Anyone who rides a motorcycle lives, to some degree, in the margins of society. Where members of the herd drive Toyota Camrys and hipster hatchbacks, bikers opt for Harley-Davidsons, Triumphs, and Ducatis, putting themselves out there like raised middle fingers thrust at the ordinary citizens of the world. And just as a motorcyclist’s ride is an affront to the sensibilities of the meek and the conventional, so too is the ink on his or her skin. Learn More
The story of the 47 ronin - a band of samurai who became masterless after the enforced seppuku (ritual suicide) of their daimyo, Asano Takumi-no-Kami Naganori - is a legend which stems from a true historical episode of deadly revenge during the period 1701-1703. Learn More
A profusely illustrated tour of the art, history, and folkways of tattooed women is now in paperback. Even after decades of feminist progress, the practice of tattooing remains controversial. Bodies of Subversion traces the history of women and tattoo in Western society from the early 1880s to today. Learn More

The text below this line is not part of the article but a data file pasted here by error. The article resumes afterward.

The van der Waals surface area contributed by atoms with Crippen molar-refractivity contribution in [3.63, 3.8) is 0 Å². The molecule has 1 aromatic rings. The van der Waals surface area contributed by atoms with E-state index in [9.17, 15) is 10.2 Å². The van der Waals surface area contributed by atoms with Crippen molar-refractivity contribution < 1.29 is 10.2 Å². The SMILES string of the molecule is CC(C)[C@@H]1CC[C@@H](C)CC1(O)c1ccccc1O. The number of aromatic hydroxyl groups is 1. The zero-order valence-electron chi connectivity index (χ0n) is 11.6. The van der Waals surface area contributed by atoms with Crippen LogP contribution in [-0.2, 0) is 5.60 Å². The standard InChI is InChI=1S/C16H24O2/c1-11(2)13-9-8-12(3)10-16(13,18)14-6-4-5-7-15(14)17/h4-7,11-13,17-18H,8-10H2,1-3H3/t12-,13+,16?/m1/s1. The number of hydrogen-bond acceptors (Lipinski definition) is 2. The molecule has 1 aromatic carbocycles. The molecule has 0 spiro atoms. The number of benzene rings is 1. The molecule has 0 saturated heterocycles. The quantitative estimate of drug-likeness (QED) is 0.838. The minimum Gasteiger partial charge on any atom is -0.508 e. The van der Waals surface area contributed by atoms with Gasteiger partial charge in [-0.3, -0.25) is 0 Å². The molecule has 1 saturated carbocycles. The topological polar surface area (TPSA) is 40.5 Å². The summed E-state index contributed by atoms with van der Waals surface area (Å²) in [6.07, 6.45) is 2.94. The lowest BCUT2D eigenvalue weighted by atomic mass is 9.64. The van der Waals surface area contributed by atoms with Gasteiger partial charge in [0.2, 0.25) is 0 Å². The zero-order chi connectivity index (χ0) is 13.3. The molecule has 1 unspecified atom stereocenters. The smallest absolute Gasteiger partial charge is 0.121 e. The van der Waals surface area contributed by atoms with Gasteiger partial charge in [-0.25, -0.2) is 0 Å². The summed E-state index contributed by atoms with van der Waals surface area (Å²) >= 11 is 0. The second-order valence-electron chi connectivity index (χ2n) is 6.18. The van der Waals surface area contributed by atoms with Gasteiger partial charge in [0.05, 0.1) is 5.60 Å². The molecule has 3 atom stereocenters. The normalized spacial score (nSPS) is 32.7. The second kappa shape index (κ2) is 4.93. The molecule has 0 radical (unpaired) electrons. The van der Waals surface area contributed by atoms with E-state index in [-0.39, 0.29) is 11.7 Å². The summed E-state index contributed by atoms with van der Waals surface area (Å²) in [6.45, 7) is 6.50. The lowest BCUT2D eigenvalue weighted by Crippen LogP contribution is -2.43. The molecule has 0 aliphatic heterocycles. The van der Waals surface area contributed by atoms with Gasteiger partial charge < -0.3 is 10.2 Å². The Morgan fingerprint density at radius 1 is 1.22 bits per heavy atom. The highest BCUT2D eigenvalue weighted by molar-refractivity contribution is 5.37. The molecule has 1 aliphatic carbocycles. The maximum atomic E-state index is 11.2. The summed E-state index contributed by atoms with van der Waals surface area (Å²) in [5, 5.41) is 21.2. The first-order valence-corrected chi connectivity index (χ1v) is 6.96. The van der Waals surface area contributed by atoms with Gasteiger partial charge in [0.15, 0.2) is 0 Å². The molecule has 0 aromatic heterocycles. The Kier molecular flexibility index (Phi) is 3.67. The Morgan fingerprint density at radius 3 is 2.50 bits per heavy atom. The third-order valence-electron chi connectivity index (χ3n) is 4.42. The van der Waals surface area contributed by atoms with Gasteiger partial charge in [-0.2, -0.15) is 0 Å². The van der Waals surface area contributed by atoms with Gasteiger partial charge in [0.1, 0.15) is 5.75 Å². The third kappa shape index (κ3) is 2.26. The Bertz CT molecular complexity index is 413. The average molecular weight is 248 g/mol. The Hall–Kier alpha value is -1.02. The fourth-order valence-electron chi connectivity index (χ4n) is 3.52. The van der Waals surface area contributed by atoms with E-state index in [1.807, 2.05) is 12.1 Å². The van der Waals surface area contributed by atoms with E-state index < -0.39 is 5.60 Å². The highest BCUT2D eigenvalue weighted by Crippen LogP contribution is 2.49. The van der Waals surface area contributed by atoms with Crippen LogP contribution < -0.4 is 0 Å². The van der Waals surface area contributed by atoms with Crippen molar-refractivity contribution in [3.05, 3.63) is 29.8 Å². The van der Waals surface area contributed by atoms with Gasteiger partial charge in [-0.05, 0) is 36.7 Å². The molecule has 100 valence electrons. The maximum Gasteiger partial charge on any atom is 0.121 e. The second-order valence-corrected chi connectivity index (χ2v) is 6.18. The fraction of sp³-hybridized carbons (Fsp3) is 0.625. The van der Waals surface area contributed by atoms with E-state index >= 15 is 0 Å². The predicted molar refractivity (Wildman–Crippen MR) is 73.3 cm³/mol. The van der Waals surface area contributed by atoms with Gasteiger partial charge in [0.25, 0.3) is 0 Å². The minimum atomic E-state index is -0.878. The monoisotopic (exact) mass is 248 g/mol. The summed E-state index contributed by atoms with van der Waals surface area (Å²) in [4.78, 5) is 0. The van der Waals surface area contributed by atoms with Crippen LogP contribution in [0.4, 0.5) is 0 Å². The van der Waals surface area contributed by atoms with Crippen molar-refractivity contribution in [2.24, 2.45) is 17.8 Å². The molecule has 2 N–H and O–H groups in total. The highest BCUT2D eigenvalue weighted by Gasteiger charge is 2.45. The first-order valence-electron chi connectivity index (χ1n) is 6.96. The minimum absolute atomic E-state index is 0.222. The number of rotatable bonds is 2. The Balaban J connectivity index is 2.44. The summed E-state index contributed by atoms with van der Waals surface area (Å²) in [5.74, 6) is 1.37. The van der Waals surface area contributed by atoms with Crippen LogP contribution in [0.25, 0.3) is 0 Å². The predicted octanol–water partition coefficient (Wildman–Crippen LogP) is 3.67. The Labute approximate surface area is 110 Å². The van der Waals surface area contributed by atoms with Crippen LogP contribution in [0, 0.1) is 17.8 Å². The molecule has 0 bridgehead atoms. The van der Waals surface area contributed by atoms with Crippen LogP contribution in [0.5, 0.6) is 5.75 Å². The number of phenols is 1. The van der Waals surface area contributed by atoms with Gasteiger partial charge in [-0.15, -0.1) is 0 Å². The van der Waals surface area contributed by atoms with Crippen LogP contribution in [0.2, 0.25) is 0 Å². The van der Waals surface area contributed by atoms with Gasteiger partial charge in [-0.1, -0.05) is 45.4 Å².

Danish Tattooing traces the visual development of tattoo culture in Denmark from 1895 up to the present day, including the Golden Age of the 1960s which is particularly rich on fascinating tales from a rough scene. Learn More
Ukiyo-e, the art of woodblock design and printing, enjoyed a symbiosis with the kabuki theater almost from its inception in the late 17th century, with a significant number of images devoted to the popular theater. Learn More
UKIYO-E - "images from the floating world” - were the most popular art-form of 19th century Japan. Like modern-day manga, these prints could be mass-produced and were admired by people from all sectors of society; and as in manga, the art of ukiyo-e included significant sub-genres dealing in violence, erotica and horror.